Of course the overcast skies muted the color of the scene but at least we could see most of Mt Rotui under the higher clouds. While we were up here, there were some chickens and roosters strutting about, which Tahia seemed to enjoy as she would chase them. Meanwhile, there were also plenty of mosquitoes up here as well. The only thing missing was the ice cream vendor I recalled was selling the goods ten years ago.
I remembered it well because it was the first time Julie and I tasted Tahitian vanilla ice cream and it was so memorable that we still remembered it to this day. But I guess times change and that vendor was nowhere to be found. Speaking of change, I noticed that there were bike lanes flanking the main road around the island, which was something I didn’t recall seeing before back in 2002 as well.
This place was also the first time I got to use the tripod as I tried to take family photos in front of the Belvedere using the camera’s timer. It was always a challenge to get Tahia to look at the camera, but at least the memories of this moment would last us a lifetime regardless of the imperfections of various moments and conditions we had experienced on this trip.
Anyways, we continued with our tour of the island at 3:20pm. At this point, we continued around the tip of Mt Rotui and then around the base of Cook Bay. We saw some large fancy yacht in the bay and wondered if it was the Paul Allen yacht that Rico from Albert Tours mentioned on the day he drove us from the ferry to the IC Moorea.
At 3:55pm, we returned to the Panorama To’atea. This time there were more people here, but it was still just as gloomy and overcast as before. But at least it was another opportunity to use the tripod and try to take family photos of the gorgeous scene before us. It really made me wish that I had photographed this panorama when the weather was good back in 2002, but who knew that the sun was so rare on this trip?
After enduring a few more mosquito bites at this overlook, we made a brief stop somewhere near the Paopao panorama where we took another quick photo across Cook Bay, but the constant cloud cover seemed to have lessened the visual impact of the view of the east-side of Mt Rotui.
Next, Julie was inspired to go back down to the Sofitel Moorea (formerly Sofitel Ia Ora) to both rekindle memories of ten years ago (where we stayed here) plus to do an informal visit to see how it compared to the other resorts she had seen on this trip.
So at 4:15pm, we were at the Sofitel Moorea where we went to the familiar beach and briefly let Tahia play in the calm and warm waters. After briefly checking out the overwater bungalows here, we then returned to the car hire and drove off at around 5pm. We’d spend the rest of the time finishing our circle island tour going around the quieter and less-developed south of the island.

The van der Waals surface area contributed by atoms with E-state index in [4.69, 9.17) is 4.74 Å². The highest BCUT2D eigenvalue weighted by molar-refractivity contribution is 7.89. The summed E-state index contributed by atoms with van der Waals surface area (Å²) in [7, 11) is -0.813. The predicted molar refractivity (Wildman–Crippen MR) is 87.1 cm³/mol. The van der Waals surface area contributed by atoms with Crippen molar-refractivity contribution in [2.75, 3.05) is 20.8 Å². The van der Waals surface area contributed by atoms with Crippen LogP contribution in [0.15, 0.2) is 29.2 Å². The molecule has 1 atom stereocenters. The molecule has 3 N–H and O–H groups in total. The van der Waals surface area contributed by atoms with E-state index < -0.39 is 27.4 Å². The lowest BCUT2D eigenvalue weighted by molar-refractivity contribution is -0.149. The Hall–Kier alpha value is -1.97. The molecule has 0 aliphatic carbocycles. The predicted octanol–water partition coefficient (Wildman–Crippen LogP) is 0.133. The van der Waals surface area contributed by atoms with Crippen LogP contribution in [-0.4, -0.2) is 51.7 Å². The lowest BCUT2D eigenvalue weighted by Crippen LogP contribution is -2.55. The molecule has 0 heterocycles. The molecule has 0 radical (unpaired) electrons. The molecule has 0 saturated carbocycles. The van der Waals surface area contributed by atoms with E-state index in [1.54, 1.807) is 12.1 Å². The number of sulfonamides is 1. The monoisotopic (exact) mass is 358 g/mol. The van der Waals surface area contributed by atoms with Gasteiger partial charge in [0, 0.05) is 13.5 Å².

It wasn’t until about 5:45pm when we returned to the IC Moorea. We hastily returned to the room to get cleaned up for our 7pm dinner reservation at Te Honu Iti. It wasn’t until about 6:45pm when we left for the restaurant knowing that it was a bit of a drive to even get there. I guess it was a good thing we hired the car because the restaurant no longer offered free taxis from the hotel to the restaurant.
When we were at the restaurant, the water was a bit murky thanks to all that storm runoff. Thus, the visibility wasn’t good and there were no stingrays like 10 years ago. However, we did see an impressively large eel that was swimming alongside the restaurant much to the delight of Tahia. However, we had to be real careful that she didn’t run off on her own and potentially fall into the bay where she might drown.
The food there was well prepared as expected, but we probably ended up getting the wrong main (going instead with a suggestion of the lady taking our order). At least we loved our appetizers where Julie got a seafood bisque while I had smooth foie gras (knowing it was outlawed back at home).
At 9pm, we were back at our room. There was some kind of performance going on at the rest, which we missed, but the staff was still playing traditional Polynesian music. Meanwhile, the skies were clearing as we could see many stars out in the night sky. I believe it was the very first time we had even seen stars on this trip!
Unfortunately, the skies cleared at a time when it didn’t really matter. I wondered if we were going to see the sun tomorrow or if this was merely a head fake. Such was the nature of this trip as it seemed like the weather did its best to be unkind to us, but I guess that was the risk we took traveling here in the Wet. After all, there was a reason why we managed to secure a trip at a very deep discount. Such deals would be impossible to find in the Dry Season.
And so ended our night. At least it was a day where the weather was calm enough to allow me to finally accomplish my waterfalling mission. Really, the only thing left on this trip was to see the sun and the colorful lagoons. I guess we could stomach not having sun on Moorea Island (tomorrow morning was the last of this island we’d be experiencing), but Bora Bora was where we really hoped for the good weather. I guess we’ll see whether that will be the case or not for the last three full days of this trip…